As our taxi judders out the city and up the mountain, Wilson tells me he has been hospitalised three times. He walks a little hunched, as if protecting something, and from time to time he has to stop to weather some internal pain. ‘I can’t bear being in hospitals any more,’ he admits. He’s looking into traditional medicine instead. Wilson is thirty-five and he started working in the mines when he was eight.
It is 1 August, a miners’ holiday, so we try three mines before we find anything other than smouldering fires and empty beer cans. At Candelaria Baja, there are a dozen young men drinking in the mouth of the mine. Between them are two white llamas. I ask if I can take a photo and receive sullen silence. Wilson murmurs by my ear: ‘After a few drinks they’ll say yes.’
In her book The Ministers of the Devil, the French anthropologist Pascale Absi writes that the urban elite look down on miners as brutish, alcoholic Indians. Ignorant, even if enriched by the mine. In part this is because they live recklessly, knowing that the mine will kill them before anything else. Hence the nickname ‘loco de la mina’. Madman of the mine.
They incorporate me into the drinking circle without a word. Two drinks are doing the rounds: first, two shots of 96 per cent spirits; then a warm cup of beer. At the end of every cycle, the llamas get theirs poured on their heads. I know why the llamas are there before they tell me: they’re offerings.
In the Andean cultural context, the mouth of the mine is a portal between worlds. Outside, the miners are Catholic. Inside, the human soul has escaped the jurisdiction of God. The Tío, a mercurial figure with the appearance of the devil, is the master of the mines and the veins, whose extraction he dictates. Hence the offerings: alcohol, coca, cigarettes – and blood. ‘This is a society that sees the mine’s riches not as a gift from nature, but as the result of a dangerous pact with the subterranean gods,’ writes Absi.
There is a sense that the men feed on the mine, and the mine feeds on them. As if the miner is a living offering, and the blood given to the Cerro Rico fertilises its veins. ‘We aren’t exploiting the mountain – we are working with it,’ one miner tells me. Sometimes they work like men possessed. ‘I couldn’t eat or sleep when I found a good vein,’ says Wilson. ‘I was a crazy driller, there were times when I kept going until I was about to pass out.’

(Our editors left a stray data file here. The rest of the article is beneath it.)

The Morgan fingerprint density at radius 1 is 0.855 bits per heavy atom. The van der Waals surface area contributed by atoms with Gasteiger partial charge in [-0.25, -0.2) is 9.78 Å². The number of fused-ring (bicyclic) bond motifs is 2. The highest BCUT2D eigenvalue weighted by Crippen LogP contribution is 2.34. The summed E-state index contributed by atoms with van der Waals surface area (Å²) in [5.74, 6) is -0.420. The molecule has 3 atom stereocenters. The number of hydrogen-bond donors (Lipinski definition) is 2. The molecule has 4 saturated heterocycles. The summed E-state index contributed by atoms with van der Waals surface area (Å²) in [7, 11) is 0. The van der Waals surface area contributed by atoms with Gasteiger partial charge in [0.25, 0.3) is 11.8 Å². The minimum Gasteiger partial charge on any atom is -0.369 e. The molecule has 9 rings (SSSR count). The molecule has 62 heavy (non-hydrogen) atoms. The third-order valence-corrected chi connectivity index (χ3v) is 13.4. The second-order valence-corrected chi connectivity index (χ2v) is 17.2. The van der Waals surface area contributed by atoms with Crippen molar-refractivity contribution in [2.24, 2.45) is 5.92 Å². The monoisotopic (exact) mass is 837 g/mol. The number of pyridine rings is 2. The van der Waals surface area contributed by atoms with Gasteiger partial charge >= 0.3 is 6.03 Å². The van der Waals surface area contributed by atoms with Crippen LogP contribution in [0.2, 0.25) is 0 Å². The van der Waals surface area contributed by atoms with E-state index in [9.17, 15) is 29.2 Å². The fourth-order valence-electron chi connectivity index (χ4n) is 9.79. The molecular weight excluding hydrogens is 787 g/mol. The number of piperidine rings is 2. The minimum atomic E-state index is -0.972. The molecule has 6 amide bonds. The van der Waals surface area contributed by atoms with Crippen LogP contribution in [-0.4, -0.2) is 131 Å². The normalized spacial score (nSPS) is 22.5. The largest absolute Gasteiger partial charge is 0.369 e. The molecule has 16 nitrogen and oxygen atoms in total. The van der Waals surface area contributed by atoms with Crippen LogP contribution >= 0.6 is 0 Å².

The miners sound like addicts when they talk about the mine. They know the dangers, and many try to leave: one tells me he had just returned from Buenos Aires, where he worked in a relative’s vegetable shop; another had worked as a taxi driver. But something draws them back. I sense it is to do with the autonomy and power they have underground. There’s a heroic dimension to the work that they won’t find anywhere else.
So they stay: one more year. And on 1 August they sacrifice llamas. ‘The most important part of the llama is the blood,’ says Wilson. ‘Blood is life, and the gods don’t bleed. If we don’t give them blood, then they will take miners’ blood instead.’
They pin the llamas down and cut their throats to the bone, catching the blood in bowls. They paint their cheeks with it, and spatter it against the mouth of the mine. Then they butcher the carcasses. They switch to Quechua as they skin the llamas, crack open the ribcages and scoop out the intestines. They break the bones at the joints and slice off the meat. The head, bones and intestines are arranged in a wheelbarrow with bright bunting.
They tip the wheelbarrow into a hole and begin filling it with earth. Someone hands me a spade. Then, standing around in a circle, they take turns dancing on the grave. They insist I do too. I step in and copy what I saw, scuffing the ground with my feet and turning on the spot. I see a ring of bloodshot eyes and yellow teeth flecked with coca leaves. Then I hear Wilson in my ear. ‘It’s time to go.’
Note: I wrote this at the start of August, three months prior to the October elections that upended the country.